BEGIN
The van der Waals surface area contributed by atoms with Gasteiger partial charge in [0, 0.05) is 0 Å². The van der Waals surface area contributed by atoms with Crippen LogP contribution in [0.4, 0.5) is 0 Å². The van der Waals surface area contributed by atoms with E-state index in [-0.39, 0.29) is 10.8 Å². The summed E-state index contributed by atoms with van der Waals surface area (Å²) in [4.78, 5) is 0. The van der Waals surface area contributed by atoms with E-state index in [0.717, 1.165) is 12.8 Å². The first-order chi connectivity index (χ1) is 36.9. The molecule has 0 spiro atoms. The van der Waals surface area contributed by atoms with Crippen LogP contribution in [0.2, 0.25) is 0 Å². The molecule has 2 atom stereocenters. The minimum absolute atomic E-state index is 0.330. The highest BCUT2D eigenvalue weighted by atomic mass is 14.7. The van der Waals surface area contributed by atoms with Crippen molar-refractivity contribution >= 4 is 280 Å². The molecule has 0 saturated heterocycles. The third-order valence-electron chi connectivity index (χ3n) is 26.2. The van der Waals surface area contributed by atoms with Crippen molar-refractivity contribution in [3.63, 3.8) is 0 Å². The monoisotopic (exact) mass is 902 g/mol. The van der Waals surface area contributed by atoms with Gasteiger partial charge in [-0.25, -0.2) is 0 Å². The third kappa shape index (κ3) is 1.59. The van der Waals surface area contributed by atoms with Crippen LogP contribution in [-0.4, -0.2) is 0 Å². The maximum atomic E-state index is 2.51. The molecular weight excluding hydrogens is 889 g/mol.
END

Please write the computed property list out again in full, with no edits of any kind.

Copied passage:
The van der Waals surface area contributed by atoms with Gasteiger partial charge in [0, 0.05) is 0 Å². The van der Waals surface area contributed by atoms with Crippen LogP contribution in [0.4, 0.5) is 0 Å². The van der Waals surface area contributed by atoms with E-state index in [-0.39, 0.29) is 10.8 Å². The summed E-state index contributed by atoms with van der Waals surface area (Å²) in [4.78, 5) is 0. The van der Waals surface area contributed by atoms with E-state index in [0.717, 1.165) is 12.8 Å². The first-order chi connectivity index (χ1) is 36.9. The molecule has 0 spiro atoms. The van der Waals surface area contributed by atoms with Crippen LogP contribution in [0.2, 0.25) is 0 Å². The molecule has 2 atom stereocenters. The minimum absolute atomic E-state index is 0.330. The highest BCUT2D eigenvalue weighted by atomic mass is 14.7. The van der Waals surface area contributed by atoms with Crippen molar-refractivity contribution >= 4 is 280 Å². The molecule has 0 saturated heterocycles. The third-order valence-electron chi connectivity index (χ3n) is 26.2. The van der Waals surface area contributed by atoms with Crippen molar-refractivity contribution in [3.63, 3.8) is 0 Å². The monoisotopic (exact) mass is 902 g/mol. The van der Waals surface area contributed by atoms with Gasteiger partial charge in [-0.25, -0.2) is 0 Å². The third kappa shape index (κ3) is 1.59. The van der Waals surface area contributed by atoms with Crippen LogP contribution in [-0.4, -0.2) is 0 Å². The maximum atomic E-state index is 2.51. The molecular weight excluding hydrogens is 889 g/mol.